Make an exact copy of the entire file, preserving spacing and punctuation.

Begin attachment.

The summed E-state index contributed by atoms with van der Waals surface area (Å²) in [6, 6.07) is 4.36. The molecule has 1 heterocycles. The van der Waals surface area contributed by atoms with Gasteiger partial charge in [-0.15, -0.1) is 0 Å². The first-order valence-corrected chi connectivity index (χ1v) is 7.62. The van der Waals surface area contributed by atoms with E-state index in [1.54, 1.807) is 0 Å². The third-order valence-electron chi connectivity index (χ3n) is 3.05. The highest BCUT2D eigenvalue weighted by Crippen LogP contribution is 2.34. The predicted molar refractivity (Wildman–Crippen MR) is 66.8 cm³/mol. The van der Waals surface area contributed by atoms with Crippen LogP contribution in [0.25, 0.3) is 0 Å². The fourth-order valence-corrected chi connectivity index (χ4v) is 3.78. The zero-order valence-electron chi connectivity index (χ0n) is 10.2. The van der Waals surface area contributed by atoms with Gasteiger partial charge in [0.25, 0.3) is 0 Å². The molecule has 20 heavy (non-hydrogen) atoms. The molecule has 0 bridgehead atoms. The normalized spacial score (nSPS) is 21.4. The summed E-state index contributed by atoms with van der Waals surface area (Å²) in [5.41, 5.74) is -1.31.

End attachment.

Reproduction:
The summed E-state index contributed by atoms with van der Waals surface area (Å²) in [6, 6.07) is 4.36. The molecule has 1 heterocycles. The van der Waals surface area contributed by atoms with Gasteiger partial charge in [-0.15, -0.1) is 0 Å². The first-order valence-corrected chi connectivity index (χ1v) is 7.62. The van der Waals surface area contributed by atoms with E-state index in [1.54, 1.807) is 0 Å². The third-order valence-electron chi connectivity index (χ3n) is 3.05. The highest BCUT2D eigenvalue weighted by Crippen LogP contribution is 2.34. The predicted molar refractivity (Wildman–Crippen MR) is 66.8 cm³/mol. The van der Waals surface area contributed by atoms with Crippen LogP contribution in [0.25, 0.3) is 0 Å². The fourth-order valence-corrected chi connectivity index (χ4v) is 3.78. The zero-order valence-electron chi connectivity index (χ0n) is 10.2. The van der Waals surface area contributed by atoms with Gasteiger partial charge in [0.25, 0.3) is 0 Å². The molecule has 20 heavy (non-hydrogen) atoms. The molecule has 0 bridgehead atoms. The normalized spacial score (nSPS) is 21.4. The summed E-state index contributed by atoms with van der Waals surface area (Å²) in [5.41, 5.74) is -1.31.